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Montana politics, elections and legislative news

Montana lawmakers pass bill restricting judicial powers

The doors to the Montana Supreme Court chambers.
Shaylee Ragar

A bill to restrict judges’ power to block policies, laws or projects during litigation has passed both chambers of the state Legislature and is headed for the governor’s desk. It’s part of a broader Republican effort to regulate the judiciary.

After passing a final vote in the Montana House of Representatives, the fate of Senate Bill 191 is now up to the governor. The bill would raise the threshold that a case must meet before a judge can issue a temporary block, which is a tool used to maintain the status quo while a lawsuit plays out.

Speaker of the House, Matt Regier, said the bill would be an important check on the judiciary’s power.

“It’s no secret there, we’ve had our differences there with our checks and balances on the judicial branch. And I believe they need some help,” Regier said.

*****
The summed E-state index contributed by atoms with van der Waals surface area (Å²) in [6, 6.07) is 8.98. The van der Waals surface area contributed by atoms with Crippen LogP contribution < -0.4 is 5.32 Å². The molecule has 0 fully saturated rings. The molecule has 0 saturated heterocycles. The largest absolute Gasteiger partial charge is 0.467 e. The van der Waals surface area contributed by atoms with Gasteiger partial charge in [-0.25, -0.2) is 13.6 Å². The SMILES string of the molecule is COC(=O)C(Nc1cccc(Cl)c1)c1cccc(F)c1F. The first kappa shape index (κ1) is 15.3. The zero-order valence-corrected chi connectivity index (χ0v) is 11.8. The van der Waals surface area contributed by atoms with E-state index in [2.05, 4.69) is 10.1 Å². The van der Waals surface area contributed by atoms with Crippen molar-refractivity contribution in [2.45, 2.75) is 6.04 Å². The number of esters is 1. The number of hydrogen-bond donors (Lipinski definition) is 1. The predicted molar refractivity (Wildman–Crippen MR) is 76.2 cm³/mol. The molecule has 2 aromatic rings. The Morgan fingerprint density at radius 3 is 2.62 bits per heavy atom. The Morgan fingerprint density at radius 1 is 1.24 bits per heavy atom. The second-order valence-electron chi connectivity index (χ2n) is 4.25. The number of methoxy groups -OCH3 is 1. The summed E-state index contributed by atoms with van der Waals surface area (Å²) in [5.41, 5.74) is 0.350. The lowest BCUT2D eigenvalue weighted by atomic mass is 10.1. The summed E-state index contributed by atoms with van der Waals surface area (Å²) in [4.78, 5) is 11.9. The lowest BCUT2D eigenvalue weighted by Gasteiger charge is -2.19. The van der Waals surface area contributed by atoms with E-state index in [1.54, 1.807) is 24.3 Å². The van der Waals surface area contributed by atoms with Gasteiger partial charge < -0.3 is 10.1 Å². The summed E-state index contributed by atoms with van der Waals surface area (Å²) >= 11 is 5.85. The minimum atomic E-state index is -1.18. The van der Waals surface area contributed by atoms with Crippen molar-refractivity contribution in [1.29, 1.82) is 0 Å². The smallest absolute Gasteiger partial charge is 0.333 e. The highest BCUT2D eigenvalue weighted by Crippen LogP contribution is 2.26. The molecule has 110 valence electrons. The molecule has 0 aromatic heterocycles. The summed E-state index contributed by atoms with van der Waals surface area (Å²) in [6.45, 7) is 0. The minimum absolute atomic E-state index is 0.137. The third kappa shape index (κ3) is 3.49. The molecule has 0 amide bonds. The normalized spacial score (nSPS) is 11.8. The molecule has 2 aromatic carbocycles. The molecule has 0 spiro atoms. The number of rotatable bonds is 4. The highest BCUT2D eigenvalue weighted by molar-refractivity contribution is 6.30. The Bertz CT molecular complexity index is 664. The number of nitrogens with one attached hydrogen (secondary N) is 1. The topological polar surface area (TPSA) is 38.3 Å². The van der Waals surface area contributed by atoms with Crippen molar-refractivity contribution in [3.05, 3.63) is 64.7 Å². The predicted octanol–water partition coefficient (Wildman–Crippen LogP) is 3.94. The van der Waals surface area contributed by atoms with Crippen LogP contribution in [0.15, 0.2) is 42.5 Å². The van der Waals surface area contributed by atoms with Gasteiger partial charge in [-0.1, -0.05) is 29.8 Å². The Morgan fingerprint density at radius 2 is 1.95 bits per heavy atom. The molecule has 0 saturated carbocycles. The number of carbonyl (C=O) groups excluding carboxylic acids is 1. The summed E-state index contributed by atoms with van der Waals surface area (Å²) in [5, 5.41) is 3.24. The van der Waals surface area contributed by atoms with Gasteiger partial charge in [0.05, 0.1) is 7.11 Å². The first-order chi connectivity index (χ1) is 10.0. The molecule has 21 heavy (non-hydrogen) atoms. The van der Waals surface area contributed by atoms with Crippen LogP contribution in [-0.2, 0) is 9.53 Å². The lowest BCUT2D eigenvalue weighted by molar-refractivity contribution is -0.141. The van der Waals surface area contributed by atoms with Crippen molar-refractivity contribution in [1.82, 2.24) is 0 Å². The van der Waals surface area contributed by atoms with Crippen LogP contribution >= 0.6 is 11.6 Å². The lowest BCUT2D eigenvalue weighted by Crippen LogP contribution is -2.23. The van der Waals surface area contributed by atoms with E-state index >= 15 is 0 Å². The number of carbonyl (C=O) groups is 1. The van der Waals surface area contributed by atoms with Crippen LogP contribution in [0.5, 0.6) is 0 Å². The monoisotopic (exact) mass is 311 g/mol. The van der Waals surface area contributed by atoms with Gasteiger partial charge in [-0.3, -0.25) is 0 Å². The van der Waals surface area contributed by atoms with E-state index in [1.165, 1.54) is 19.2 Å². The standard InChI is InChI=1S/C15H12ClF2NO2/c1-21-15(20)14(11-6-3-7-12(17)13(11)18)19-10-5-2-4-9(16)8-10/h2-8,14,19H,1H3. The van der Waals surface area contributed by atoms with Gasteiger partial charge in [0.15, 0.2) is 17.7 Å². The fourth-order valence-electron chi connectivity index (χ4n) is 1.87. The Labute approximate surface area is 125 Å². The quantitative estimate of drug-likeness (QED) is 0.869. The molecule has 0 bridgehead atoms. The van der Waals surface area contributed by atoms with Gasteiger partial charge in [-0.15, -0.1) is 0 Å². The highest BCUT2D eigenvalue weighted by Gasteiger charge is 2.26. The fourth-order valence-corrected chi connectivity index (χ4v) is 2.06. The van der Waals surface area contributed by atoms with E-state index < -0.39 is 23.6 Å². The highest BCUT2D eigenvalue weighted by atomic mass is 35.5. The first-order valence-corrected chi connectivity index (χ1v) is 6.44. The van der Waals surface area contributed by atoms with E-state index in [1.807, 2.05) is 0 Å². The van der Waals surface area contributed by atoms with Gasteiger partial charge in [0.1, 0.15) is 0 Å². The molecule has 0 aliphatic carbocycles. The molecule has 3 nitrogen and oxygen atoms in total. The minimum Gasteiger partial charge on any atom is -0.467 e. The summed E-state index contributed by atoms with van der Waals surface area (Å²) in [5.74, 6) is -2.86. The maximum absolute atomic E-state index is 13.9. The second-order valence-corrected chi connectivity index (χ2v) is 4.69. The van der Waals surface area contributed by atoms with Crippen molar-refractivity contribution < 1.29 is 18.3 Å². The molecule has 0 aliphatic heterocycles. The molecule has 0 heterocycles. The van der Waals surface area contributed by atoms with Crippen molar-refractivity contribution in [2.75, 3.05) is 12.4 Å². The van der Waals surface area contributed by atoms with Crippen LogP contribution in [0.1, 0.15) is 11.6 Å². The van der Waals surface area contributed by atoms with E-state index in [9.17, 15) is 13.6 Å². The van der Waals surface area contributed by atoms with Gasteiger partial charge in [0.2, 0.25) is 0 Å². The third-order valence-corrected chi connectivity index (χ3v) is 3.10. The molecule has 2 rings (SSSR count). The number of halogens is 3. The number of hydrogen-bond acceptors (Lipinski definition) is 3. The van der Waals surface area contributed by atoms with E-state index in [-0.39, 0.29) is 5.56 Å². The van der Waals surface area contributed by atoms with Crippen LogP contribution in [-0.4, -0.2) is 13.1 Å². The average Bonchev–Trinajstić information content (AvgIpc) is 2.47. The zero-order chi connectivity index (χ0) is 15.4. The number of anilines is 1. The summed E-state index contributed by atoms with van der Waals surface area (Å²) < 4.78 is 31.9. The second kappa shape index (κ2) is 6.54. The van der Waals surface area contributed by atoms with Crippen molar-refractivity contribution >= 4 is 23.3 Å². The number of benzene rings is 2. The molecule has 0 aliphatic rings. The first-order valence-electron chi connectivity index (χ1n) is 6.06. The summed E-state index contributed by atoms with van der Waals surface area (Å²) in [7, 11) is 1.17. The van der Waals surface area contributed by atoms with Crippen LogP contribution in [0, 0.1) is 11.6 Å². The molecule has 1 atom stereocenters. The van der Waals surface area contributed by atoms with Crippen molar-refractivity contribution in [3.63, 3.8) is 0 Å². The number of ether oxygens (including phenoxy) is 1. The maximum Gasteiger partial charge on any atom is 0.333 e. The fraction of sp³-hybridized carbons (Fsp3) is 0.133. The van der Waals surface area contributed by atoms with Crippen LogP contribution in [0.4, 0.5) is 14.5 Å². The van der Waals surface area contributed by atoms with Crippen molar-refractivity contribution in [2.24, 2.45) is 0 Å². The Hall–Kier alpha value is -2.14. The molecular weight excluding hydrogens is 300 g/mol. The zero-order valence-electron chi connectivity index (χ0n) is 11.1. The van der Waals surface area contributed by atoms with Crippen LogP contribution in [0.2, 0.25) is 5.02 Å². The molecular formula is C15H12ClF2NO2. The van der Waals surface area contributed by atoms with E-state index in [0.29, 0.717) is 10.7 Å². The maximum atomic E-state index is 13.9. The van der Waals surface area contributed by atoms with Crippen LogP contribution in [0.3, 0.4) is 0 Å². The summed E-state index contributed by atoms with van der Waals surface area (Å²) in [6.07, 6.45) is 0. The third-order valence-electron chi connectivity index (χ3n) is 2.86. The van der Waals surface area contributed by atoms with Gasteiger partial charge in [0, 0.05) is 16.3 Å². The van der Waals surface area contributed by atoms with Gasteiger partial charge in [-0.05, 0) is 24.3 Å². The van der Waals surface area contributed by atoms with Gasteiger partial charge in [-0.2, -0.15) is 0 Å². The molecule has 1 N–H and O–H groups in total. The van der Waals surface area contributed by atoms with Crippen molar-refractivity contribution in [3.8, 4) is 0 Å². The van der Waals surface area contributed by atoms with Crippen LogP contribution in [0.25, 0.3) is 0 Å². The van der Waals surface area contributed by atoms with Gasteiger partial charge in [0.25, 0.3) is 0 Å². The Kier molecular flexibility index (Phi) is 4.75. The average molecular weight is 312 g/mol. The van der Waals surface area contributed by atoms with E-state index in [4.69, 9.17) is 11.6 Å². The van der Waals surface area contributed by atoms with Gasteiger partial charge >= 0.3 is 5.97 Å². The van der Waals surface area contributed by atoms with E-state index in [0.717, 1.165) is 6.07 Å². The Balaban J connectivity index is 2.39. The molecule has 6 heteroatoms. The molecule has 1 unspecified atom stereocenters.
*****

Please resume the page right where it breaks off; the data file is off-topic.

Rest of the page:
Legislative Republicans have been sparring for two years with the state’s judicial branch over allegations of bias and misconduct, which judges have denied. Conservative lawmakers have called state judges “activists” on several occasions when they temporarily blocked laws passed by the Republican majority in the Legislature.

The bill would also bar judges from issuing temporary restraining orders against state entities without prior notice, except in emergency circumstances.

Democrats say the bill would hamper an important safety net that courts provide. They also say they’re worried about the pace at which the bill passed. It was heard and voted on in the House Judiciary Committee on the same day, and made it to the House floor a day later.

House Minority Leader, Kim Abbott, said legislators didn’t have enough time to research the bill before voting on it.

“It’s an unacceptable way to do business in this building,” Abbott said.

Gov. Gianforte will now decide whether to sign or veto the bill.

Shaylee covers state government and politics for Montana Public Radio. Please share tips, questions and concerns at 406-539-1677 or  
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